Alisa and I went to see Autolux play at Northstar bar in Philly on June 1st, and it was great. We both like Autolux (Alisa especially so), so we really went just to see them. Unfortunately, because we have early-morning jobs (I have to get up at around 5 AM when commuting to NYC), we didn’t stay for the headlining Ravonettes. But The Peels were new to both of us and they were on first, so we did get at least a little extra rock culture exposure from the night.
The Peels came on first, (an hour after the doors open, which made me want to throttle the person at Northstar who decided to do that) and they were a good, solid, rockin’ show. I admit I’m a bit ambivalent about them. Not because of their music, necessarily. They’re clearly good and they have a catchy, energetic rock set that is very easy to like. The lead singer, who Alisa has dubbed “Hottness Swinging a Microphone”, gave a good performance and straddles the line between not trying too hard and giving it frenetic energy. The Peels will probably get pretty big, and I sincerely hope they don’t flare out in a bright, dazing white-hot flash of money and mediocrity. Right now they’re still hungry and a bit raw, so I’m rooting for their next album to be the one that shows us their maturing talent, and not the limit of their abilities. Also, they’re all very visually unique and attractive personalities, so that aspect to their live shows will go a long way towards making them marketable. Additionally, they’re all freakishly tall, except for the drummer, who makes up for it by looking a little crazy, as drummers often do. Check ’em out, it’s a good show.
Autolux, on the other hand, we knew would be great. And they were. They remind me of art students, to be honest, but in a good way. They clearly like being weird and a bit dark, but in their own way. They aren’t completely original, but they’re startlingly good, and have so much potential. They’re a bit pretentious, but only in that they try very hard to defy expectations and genuinely don’t seem to care if you believe they’re really odd in that particular way. And they also don’t seem to entirely believe it, but have too much fun being obtuse. But none of that really matters, because, as I said, their music kicks so much ass.
They brought their own lighting onto the stage, consisting of yellow-orange string lights wrapped around square frames, like barbed wire, and a bare blue bulb on a stand next each frame. Clearly, they understand how to make a space their own and control the audience’s perception of them by shaping the environment. They almost never looked at us, but it seemed to be their level of involvement in their musical art performance piece, more than any disdain towards the audience itself. The drummer seemed to be the most business-like and focused, giving off an air of “I need to do this right, otherwise it’s going to suck and I’ll be pissed.” The guitarist had a huge-ass effects panel that he used in fascinating ways (they use looped samples of their own playing very well), and he was preoccupied with his role in the show. The bassist, who is also the lead vocalist, seemed to be the most friendly of the group, but that’s largely because he broke his aloof character a few times and smiled. Which was nice, because it let us know he appreciated the attention we gave them.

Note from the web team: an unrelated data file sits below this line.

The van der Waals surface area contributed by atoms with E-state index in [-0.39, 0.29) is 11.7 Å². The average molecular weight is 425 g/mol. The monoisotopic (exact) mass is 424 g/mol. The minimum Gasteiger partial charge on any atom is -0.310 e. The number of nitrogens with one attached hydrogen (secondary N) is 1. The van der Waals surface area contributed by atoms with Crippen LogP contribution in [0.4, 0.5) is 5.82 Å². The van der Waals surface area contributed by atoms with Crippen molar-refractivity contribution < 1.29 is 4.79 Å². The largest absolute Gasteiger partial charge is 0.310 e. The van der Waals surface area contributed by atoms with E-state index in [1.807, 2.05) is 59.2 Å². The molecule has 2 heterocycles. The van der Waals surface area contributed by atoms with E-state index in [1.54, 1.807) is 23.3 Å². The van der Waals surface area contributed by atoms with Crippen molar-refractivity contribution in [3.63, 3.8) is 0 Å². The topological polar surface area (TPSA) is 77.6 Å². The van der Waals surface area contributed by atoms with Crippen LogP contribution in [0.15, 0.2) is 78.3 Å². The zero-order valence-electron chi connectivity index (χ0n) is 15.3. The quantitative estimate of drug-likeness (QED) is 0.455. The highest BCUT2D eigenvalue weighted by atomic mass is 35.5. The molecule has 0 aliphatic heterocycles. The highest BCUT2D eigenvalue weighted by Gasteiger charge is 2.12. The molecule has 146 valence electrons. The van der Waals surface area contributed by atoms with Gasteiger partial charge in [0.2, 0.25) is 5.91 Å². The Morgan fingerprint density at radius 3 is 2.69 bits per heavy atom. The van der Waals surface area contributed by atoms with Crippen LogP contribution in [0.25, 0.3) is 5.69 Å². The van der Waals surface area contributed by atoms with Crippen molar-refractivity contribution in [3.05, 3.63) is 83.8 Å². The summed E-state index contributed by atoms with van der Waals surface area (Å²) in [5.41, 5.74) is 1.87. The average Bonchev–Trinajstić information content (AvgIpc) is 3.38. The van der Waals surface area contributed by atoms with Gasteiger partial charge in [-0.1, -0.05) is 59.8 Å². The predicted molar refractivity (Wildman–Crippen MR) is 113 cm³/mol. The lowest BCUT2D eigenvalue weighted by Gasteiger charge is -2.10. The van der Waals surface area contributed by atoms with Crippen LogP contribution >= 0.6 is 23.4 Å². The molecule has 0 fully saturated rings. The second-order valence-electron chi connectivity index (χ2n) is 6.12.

The dynamic between the members immediately formed a funny image in my head of them all arguing about playing Northstar, which is a very small venue, with the drummer arguing that it would be too small but the guitarist and bassist saying “No, no. It’ll be great. Really. We’ll have a great show.” Then, when they got on stage, the tiny venue and the early monitor problems aggravated the drummer who wanted to say “I told you so,” and the they knew it, but no one wanted to say anything. But, like I said, this was just an odd image I got in my head.
Regardless, they were great. They’re clearly extremely technically skilled, and not just as musicians, but as musical technicians who push and pull their instruments to give them all of the sounds and effects they want, creating a sound that’s very powerful and outside of the norm. It’s a great show. They keep control of the looping, distortion, feedback, and other squalls and roars just enough to hold together the overall sound and keep you fascinated. They play the show with an almost casual energy that gives me the impression they’ve been crafting and chiseling it into this perfect performance piece since they recorded the album. Or they’re really bored in a Petshop Boys kind of way. But like I said, Autolux reminds me of art students. They seem to be slowly molding and crafting a singular work comprised of all their songs. This would be in contrast to a group like The Roots, who experiment and change up their music constantly, deviating from their album tracks wildly and consciously, and seem to treat each song discretely. But, unlike their album, Autolux’s set plays like one long blended mix tape, which was very impressive. Their closing song was incredible and was one I hadn’t heard it before (it was instrumental). It blew me away. The crowd actually called out for them to come back on stage for more when they were done, and they weren’t even the headliners. Damn impressive in my book.
It was a good show, and if you haven’t heard The Peels and Autolux, you should give them a listen. Particularly Autolux.